Our previous studies revealed that Nma111p and its only known substrate, the IAP Bir1p, are both nuclear proteins (Fahrenkrog et al., 2004; Walter et al., 2006), which indicated that the nucleus seems to play a significant role in yeast apoptosis. This is further supported by our data presented here, which revealed that Nma111p is not shuttling between the nucleus and the cytoplasm under normal and oxidative-stress conditions (Fig. 1). Moreover, disruption of any of the two basic stretches that act as NLSs for Nma111p affects its ability to promote cell death in response to oxidative stress and during chronological aging (Figs 4 and 5; supplementary material Figs S2 and S3). Therefore, Nma111p function in yeast apoptosis seems to not be linked to mitochondria, which is in clear contrast to its metazoan homologue Omi, which is predominantly localised to mitochondria and is released into the cytosol under apoptotic conditions. This, in turn, allows its interaction with and degradation of the IAP XIAP, leading to the activation of executioner caspases (Challa et al., 2007; Hegde et al., 2002; Khan et al., 2008; Martins et al., 2002; Suzuki et al., 2001; Suzuki et al., 2004). It still remains to be seen which proteins are the downstream targets of Nma111p that lead to the execution of apoptosis. Bir1p is one such target and degradation of Bir1p by Nma111p induces apoptosis, but Bir1p does not directly inhibit the yeast caspase Yca1p (Walter et al., 2006). Therefore, the bridging factor to the caspase or an unknown executioner of apoptosis in yeast remains to be elucidated, but it is most likely a nuclear protein.
S235 versus S236 as the active catalytic site
Nma111p consists of two tandem HtrA repeats with the N-terminal HtrA repeat harbouring a complete catalytic triad characteristic for serine proteases, whereas the second repeat lacks two of the three active-site residues (Pallen and Wren, 1997). Consequently, we show here that the N-terminal HtrA repeat of Nma111p is sufficient and required to induce apoptosis in response to oxidative stress and during chronological ageing (Figs 6 and 7; supplementary material Figs S5 and S6). The active catalytic serine of trypsin-like serine proteases is typically embedded in a sequence motif GNSGG as consensus (Clausen et al., 2002; Pallen and Wren, 1997), which, in Nma111p, is 234GSSGS238, accordingly. We have previously shown that a mutation in S235 inhibits the ability of Nma111p to promote cell death (Fahrenkrog et al., 2004), whereas others have recently shown that mutation of S236 impairs its chaperone activity (Padmanabhan et al., 2009). Consistent with our previous data, we found here that cells that express ProtA–Nma111p-N with a cysteine mutation at S235 are less sensitive to oxidative-stress- and ageing-induced apoptosis than cells expressing a wild-type ProtA–Nma111p-N (Figs 6 and 7; supplementary material Figs S5 and S6). Therefore, S235 is unambiguously important for the proapoptotic activity of Nma111p. The controversy between our data and that of Padmanabhan et al. (Padmanabhan et al., 2009) most probably arises from the different strain background used. Whereas in our background, i.e. BMA41/BMA64/W303 (Fahrenkrog et al., 2004), and in BY4741 wild-type cells (Tong et al., 2006) deletion of nma111 causes no defects in growth or morphology, it does in the YB332 background used by Padmanabhan et al. (Tong et al., 2006), indicating some strain-specific features of the YB332 derivatives. Alternatively, S235 and S236 are both crucial for the catalytic activity of Nma111p; S235 primarily for its proapoptotic activity and S236 primarily for its chaperone activity. Future studies are required to address this issue more systematically.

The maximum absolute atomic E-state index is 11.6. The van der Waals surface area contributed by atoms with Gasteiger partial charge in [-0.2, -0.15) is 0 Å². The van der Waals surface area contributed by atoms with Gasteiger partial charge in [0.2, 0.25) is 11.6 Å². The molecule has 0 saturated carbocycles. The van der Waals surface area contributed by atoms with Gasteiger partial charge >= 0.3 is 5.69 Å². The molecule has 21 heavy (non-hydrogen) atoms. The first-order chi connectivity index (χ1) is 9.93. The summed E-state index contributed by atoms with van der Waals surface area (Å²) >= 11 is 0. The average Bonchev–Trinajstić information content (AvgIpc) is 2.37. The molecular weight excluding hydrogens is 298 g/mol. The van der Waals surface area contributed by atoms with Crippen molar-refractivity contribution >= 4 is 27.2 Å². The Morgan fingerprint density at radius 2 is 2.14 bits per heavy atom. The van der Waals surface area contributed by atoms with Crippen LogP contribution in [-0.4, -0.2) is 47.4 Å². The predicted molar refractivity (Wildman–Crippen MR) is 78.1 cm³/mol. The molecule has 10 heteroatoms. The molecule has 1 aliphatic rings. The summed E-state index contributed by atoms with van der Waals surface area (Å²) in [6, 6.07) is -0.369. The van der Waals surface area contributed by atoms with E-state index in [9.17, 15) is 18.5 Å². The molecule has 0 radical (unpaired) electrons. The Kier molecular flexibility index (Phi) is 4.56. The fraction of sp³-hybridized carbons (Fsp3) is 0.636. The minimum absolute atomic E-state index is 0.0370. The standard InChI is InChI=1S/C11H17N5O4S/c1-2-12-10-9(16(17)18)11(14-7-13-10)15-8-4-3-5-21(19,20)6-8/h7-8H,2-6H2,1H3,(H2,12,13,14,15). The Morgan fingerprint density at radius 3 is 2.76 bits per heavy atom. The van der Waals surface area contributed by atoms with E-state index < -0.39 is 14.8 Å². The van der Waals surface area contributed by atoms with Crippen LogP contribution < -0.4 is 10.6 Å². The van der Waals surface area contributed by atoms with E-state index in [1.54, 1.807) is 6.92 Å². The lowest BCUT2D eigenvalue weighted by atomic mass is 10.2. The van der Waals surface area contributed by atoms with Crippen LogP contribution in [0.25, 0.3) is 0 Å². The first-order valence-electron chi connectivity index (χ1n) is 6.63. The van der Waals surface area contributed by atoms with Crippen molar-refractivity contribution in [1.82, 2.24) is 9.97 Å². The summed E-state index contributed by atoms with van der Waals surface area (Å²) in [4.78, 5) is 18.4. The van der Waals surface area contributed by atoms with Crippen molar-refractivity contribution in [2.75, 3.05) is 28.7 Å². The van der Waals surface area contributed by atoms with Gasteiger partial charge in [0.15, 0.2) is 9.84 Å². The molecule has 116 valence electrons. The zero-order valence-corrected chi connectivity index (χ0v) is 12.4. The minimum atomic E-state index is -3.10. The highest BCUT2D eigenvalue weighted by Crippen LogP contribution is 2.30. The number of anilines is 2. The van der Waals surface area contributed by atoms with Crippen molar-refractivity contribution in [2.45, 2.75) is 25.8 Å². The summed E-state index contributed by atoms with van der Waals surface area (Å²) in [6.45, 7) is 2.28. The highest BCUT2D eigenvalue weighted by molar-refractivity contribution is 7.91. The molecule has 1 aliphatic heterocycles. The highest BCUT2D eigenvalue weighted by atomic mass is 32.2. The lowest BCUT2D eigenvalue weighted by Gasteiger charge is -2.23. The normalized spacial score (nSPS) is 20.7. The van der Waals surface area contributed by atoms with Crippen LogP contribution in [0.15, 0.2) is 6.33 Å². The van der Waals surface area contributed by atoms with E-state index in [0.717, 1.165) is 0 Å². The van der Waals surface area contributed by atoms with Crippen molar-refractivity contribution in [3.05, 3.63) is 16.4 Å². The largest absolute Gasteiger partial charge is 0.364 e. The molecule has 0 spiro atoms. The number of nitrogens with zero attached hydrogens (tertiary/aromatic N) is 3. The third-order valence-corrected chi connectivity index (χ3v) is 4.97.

In summary, we have identified and characterised the NLS and nuclear-import receptor of Nma111p. Moreover, Nma111p is a non-shuttling protein that remains in the nucleus under steady-state as well as apoptotic conditions. This inability of Nma111p to exit the nucleus in essence excludes a role for Nma111p in the mitochondria-dependent apoptotic pathway in yeast. This is further supported by our data that indicate that Nma111p exerts its apoptotic activity in the nucleus and that nuclear localisation is crucial for Nma111p-dependent cell death. Therefore, nuclear signalling cascades seem to be of utmost significance for the execution of apoptosis in yeast.